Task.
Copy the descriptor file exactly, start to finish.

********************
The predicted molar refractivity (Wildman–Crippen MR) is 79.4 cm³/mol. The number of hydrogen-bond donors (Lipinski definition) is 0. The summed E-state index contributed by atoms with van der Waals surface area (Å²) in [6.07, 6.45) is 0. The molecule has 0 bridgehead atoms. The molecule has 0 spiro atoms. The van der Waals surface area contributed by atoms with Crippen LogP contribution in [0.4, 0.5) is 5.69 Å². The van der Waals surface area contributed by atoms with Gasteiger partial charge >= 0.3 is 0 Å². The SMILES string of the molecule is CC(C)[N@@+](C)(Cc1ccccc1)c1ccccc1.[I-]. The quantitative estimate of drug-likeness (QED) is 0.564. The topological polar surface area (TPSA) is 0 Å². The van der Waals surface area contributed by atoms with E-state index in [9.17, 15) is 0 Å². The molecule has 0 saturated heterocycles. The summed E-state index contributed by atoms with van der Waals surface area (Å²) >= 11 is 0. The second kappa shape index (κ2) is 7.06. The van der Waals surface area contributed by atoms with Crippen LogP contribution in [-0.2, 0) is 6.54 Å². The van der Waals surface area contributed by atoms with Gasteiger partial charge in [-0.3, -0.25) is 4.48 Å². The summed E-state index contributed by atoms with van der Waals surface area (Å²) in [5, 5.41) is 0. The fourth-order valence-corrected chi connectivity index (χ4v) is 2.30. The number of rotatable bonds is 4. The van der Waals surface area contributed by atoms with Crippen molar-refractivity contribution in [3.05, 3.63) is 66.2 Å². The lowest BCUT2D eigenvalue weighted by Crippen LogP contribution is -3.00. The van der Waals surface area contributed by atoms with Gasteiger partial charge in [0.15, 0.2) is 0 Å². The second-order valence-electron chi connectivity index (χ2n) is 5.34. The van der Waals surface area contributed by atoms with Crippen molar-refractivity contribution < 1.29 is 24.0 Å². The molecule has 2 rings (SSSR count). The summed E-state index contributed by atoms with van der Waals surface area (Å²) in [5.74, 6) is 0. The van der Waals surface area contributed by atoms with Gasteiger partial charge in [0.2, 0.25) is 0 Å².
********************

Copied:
The predicted molar refractivity (Wildman–Crippen MR) is 79.4 cm³/mol. The number of hydrogen-bond donors (Lipinski definition) is 0. The summed E-state index contributed by atoms with van der Waals surface area (Å²) in [6.07, 6.45) is 0. The molecule has 0 bridgehead atoms. The molecule has 0 spiro atoms. The van der Waals surface area contributed by atoms with Crippen LogP contribution in [0.4, 0.5) is 5.69 Å². The van der Waals surface area contributed by atoms with Gasteiger partial charge >= 0.3 is 0 Å². The SMILES string of the molecule is CC(C)[N@@+](C)(Cc1ccccc1)c1ccccc1.[I-]. The quantitative estimate of drug-likeness (QED) is 0.564. The topological polar surface area (TPSA) is 0 Å². The van der Waals surface area contributed by atoms with E-state index in [9.17, 15) is 0 Å². The molecule has 0 saturated heterocycles. The summed E-state index contributed by atoms with van der Waals surface area (Å²) >= 11 is 0. The second kappa shape index (κ2) is 7.06. The van der Waals surface area contributed by atoms with Crippen LogP contribution in [-0.2, 0) is 6.54 Å². The van der Waals surface area contributed by atoms with Gasteiger partial charge in [-0.3, -0.25) is 4.48 Å². The summed E-state index contributed by atoms with van der Waals surface area (Å²) in [5, 5.41) is 0. The fourth-order valence-corrected chi connectivity index (χ4v) is 2.30. The number of rotatable bonds is 4. The van der Waals surface area contributed by atoms with Crippen molar-refractivity contribution in [3.05, 3.63) is 66.2 Å². The lowest BCUT2D eigenvalue weighted by Crippen LogP contribution is -3.00. The van der Waals surface area contributed by atoms with Gasteiger partial charge in [0.15, 0.2) is 0 Å². The second-order valence-electron chi connectivity index (χ2n) is 5.34. The van der Waals surface area contributed by atoms with Crippen molar-refractivity contribution < 1.29 is 24.0 Å². The molecule has 2 rings (SSSR count). The summed E-state index contributed by atoms with van der Waals surface area (Å²) in [5.74, 6) is 0. The van der Waals surface area contributed by atoms with Gasteiger partial charge in [0.2, 0.25) is 0 Å².